To estimate the model parameters multiple data sets of Epo‐induced JAK2/STAT5 signaling were acquired in primary CFU‐E cells using three different experimental techniques for quantitative data generation. By quantitative immunoblotting, the time‐resolved activation kinetics of the experimental observables phosphorylated and total EpoR and JAK2, phosphorylated and total STAT5 as well as induction of CIS and SOCS3 expression were monitored (Figure 3A). Furthermore, the initial values of all proteins were determined (Supplementary Figure S3; Supplementary Table S1) and dose–response experiments were performed by determining the phosphorylation levels at the time point of maximal activation for different Epo concentrations (Supplementary Figures S20–S23). Since for phosphorylated proteins only relative values were obtained by immunoblotting, we used quantitative mass spectrometry (MS) with isotope‐labeled standard peptides to determine site‐specific phosphorylation degrees of STAT5 (Figure 3B; Supplementary Figure S4). Both STAT5a and STAT5b are activated in response to Epo stimulation and share functional roles in erythroid cells. Therefore, we performed MS analysis on STAT5b as representative for both isoforms. This approach revealed that after 10 min of Epo stimulation 73% of STAT5 molecules are phosphorylated on Tyr694. In combination with the absolute values of the total proteins that were determined by quantitative immunoblotting, total concentrations of phosphorylated STAT5 were calculated with the model. Additionally to the observations at the protein level, expression kinetics of CIS and SOCS3 were determined at mRNA levels using quantitative RT–PCR to validate the data from the microarray experiments and to improve the temporal resolution at early time points for parameter estimation (Figure 3C).
Source data for Figure 3A [msb201150-sup-0001-SourceData-S1.xls]
Source data for Figure 3B [msb201150-sup-0002-SourceData-S2.xls]
Source data for Figure 3C [msb201150-sup-0003-SourceData-S3.xls]
To provide the required information content necessary to disentangle the role of the dual negative feedback regulation, we also performed experiments applying specific perturbations. Time‐resolved activation of the pathway was monitored in primary CFU‐E cells that overexpressed SHP‐1, CIS or SOCS3 (Figure 4). We focused on overexpression since RNAi‐mediated knockdown was not addressable with the currently available techniques in these cells (see Supplementary Material Section 1.2). The number of time points that could be examined was limited since in primary cells the retroviral transduction efficiency is quite low (∼20%) and only positively transduced cells were used for the experiments. Since the level of the overexpressed proteins is high at the start of each experiment, already a reduction of the initial peak is observed in addition to the impact on the steady‐state phosphorylation level. SOCS3 overexpression leads to a reduction in the phosphorylation of JAK2, whereas CIS overexpression does not have a major effect on JAK2 phosphorylation. This is in line with the previously proposed inhibitory mechanisms of both proteins, i.e., SOCS3 is blocking not only the binding of STAT5 to the receptor but can also inhibit JAK2 via its kinase inhibitory region (KIR) domain. CIS instead does not contain a KIR domain but is known to compete with STAT5 for binding to the EpoR phosphotyrosine 401 (Yoshimura et al, 1995; Ketteler et al, 2003).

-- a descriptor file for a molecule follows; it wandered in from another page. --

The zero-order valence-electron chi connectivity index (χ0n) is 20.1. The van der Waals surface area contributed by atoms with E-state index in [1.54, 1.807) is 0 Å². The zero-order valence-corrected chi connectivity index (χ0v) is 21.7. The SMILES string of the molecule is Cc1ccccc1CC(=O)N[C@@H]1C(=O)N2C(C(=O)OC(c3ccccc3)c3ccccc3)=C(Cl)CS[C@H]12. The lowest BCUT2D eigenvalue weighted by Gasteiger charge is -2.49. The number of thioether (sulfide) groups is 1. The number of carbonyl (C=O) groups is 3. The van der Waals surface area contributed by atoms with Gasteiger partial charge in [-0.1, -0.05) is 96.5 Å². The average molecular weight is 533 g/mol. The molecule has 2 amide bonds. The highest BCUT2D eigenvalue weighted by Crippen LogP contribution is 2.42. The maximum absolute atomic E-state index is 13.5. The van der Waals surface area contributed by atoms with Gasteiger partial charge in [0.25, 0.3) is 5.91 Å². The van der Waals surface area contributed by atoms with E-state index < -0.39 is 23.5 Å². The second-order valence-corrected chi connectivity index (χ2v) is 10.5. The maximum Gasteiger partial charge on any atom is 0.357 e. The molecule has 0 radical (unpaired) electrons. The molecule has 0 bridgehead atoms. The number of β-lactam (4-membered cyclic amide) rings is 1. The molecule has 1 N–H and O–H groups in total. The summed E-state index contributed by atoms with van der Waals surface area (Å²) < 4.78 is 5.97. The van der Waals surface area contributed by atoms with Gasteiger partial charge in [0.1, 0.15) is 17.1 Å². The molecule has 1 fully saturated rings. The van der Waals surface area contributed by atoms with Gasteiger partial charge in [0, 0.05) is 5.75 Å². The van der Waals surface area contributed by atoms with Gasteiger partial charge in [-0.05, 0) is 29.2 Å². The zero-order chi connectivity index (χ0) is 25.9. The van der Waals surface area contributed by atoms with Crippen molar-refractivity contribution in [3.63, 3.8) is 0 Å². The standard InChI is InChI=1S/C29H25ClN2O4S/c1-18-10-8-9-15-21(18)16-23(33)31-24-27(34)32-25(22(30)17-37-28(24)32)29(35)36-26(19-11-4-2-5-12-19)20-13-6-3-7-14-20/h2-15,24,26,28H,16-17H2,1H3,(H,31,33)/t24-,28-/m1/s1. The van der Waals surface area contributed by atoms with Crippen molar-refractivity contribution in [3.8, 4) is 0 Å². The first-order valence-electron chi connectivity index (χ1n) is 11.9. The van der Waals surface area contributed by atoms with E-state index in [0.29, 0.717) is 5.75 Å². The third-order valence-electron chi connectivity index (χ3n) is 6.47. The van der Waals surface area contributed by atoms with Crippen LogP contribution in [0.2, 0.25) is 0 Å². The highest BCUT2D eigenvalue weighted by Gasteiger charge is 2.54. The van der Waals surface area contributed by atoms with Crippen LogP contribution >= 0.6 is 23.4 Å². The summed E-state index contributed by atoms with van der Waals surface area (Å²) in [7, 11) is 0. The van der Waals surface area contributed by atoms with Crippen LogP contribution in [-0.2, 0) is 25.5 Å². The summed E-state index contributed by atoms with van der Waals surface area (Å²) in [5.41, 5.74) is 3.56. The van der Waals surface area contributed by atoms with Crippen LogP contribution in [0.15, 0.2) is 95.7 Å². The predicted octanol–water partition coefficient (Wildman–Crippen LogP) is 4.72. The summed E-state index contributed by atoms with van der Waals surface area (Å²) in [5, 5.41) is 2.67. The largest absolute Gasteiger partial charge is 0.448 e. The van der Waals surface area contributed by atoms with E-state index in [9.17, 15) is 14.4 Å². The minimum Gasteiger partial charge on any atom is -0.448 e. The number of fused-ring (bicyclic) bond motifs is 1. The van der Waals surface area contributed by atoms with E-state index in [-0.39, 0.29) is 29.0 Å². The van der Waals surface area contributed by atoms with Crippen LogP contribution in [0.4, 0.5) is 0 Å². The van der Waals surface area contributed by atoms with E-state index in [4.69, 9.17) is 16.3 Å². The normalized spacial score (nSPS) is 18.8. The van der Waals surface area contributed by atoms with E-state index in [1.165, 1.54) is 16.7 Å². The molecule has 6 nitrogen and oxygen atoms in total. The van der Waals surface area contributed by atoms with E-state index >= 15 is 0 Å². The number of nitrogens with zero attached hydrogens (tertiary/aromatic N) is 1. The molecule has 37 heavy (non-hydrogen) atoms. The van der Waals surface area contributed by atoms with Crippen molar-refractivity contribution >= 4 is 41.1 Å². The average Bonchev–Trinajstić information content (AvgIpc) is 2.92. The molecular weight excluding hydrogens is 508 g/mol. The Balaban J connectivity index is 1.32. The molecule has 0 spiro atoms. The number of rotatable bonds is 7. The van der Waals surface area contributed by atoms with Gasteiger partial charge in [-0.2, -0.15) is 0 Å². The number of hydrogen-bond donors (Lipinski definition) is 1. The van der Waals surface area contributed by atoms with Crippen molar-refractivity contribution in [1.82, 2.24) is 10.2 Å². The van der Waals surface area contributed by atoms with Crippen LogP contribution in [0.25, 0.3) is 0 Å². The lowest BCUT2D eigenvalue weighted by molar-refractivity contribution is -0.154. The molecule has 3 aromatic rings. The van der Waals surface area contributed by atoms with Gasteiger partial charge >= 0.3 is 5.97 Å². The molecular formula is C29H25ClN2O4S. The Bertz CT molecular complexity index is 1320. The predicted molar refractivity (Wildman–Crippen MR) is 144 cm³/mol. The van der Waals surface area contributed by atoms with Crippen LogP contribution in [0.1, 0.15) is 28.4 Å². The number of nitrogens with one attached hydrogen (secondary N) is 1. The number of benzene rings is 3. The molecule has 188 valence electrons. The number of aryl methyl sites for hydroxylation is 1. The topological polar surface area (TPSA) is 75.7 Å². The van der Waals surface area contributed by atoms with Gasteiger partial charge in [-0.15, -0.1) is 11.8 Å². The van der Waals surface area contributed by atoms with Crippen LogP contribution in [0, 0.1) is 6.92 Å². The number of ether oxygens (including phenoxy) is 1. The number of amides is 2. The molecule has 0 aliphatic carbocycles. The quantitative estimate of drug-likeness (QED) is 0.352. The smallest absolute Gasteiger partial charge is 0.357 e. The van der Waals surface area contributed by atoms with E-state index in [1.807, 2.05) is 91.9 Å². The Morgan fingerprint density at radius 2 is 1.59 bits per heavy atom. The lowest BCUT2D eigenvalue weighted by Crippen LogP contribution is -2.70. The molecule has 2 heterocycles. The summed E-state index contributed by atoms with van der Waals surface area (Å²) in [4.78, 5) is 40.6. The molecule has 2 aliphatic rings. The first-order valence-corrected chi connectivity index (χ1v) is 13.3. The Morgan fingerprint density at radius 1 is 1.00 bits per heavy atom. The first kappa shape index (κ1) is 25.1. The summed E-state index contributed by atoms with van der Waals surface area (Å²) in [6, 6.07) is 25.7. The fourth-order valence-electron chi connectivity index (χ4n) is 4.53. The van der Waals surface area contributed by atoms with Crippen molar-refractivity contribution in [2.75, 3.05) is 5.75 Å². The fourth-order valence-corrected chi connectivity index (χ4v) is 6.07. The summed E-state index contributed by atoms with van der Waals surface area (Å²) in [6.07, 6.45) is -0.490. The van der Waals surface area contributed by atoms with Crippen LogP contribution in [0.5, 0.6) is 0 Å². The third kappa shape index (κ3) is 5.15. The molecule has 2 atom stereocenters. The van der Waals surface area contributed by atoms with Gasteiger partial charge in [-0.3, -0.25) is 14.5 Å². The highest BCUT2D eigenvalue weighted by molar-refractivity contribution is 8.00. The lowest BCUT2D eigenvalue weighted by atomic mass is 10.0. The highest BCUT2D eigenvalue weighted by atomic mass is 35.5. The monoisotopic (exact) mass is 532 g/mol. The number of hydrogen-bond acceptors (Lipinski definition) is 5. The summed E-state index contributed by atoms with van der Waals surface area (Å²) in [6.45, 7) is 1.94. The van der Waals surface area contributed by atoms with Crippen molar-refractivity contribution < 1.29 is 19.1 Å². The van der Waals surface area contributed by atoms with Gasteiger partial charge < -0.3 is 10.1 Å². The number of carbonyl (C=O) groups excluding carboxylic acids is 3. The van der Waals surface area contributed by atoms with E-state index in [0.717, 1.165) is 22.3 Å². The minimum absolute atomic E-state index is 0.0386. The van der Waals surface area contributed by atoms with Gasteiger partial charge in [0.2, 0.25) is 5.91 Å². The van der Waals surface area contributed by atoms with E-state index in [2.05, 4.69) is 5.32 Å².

Source data for Figure 4 [msb201150-sup-0006-SourceData-S6.xls]
Based on these data sets, the parameters were simultaneously estimated by maximizing the likelihood with the MATLAB implementation of the trust‐region method with user supplied derivatives (Coleman and Li, 1996). In order to allow for normally distributed measurement noise the likelihood was evaluated in logarithmic concentration space (Kreutz et al, 2007). To account for uncertainties in the parameter estimates, the identifiability was investigated and 95% confidence intervals were calculated by applying the profile likelihood approach (Raue et al, 2009). The model parameters were structurally and, in most cases, also practically identifiable (see Supplementary Model Results 2.5). In summary, our dual feedback regulation model was able to adequately represent the experimental data sets for normal and perturbed conditions, dose–response behavior of various signaling components as well as mRNA expression and absolute phosphorylation amounts determined based on MS analysis.
Model‐based prediction of integrated STAT5 response in the nucleus correlates with experimentally determined survival
Next, we applied the calibrated dual feedback regulation model to examine the link of the behavior of STAT5 and the two negative feedback regulators with regard to physiological responses of cells. Since STAT5 is known to induce anti‐apoptotic target gene expression in CFU‐E cells, we asked if a direct relationship exists between the amount of phosphorylated STAT5 in the nucleus (npSTAT5) and the extent of survival in CFU‐E cells. We focused on the integral response, which is the area under the curve, because this entity captures both the kinetics and magnitude of the signal. It has been demonstrated that processes with slow kinetics (i.e., genetic networks and cell fate decisions) downstream of processes with fast kinetics (i.e., phosphorylation‐based signaling networks) act as integrators capable of measuring how long the upstream signal has been on (Behar et al, 2007). Moreover, besides cytokine responses, in MAPK signaling the integral response of a transcription factor was used previously to link ERK activity and DNA synthesis (Asthagiri et al, 2000). Using the dual feedback regulation model we could quantitatively assess the integral response of STAT5 even for very low Epo concentrations, which are intractable in experimental approaches but are of important physiological significance. For instance, the STAT5 phosphorylation levels elicited by Epo concentrations lower than 0.1 U/ml are below the detection limit of immunoblotting experiments, but sufficient to promote cell survival. We predicted the trajectory of npSTAT5 response for wild‐type cells and additionally for cells overexpressing either SOCS3 or CIS at different Epo concentrations and calculated the area under the curve. As an example of this procedure, the model prediction of the integral STAT5 response at a single Epo concentration is depicted (Figure 5A). As shown in the overlays of the different experimental conditions, SOCS3 overexpression is predicted to reduce the integral of pSTAT5 in the nucleus much more than overexpression of CIS.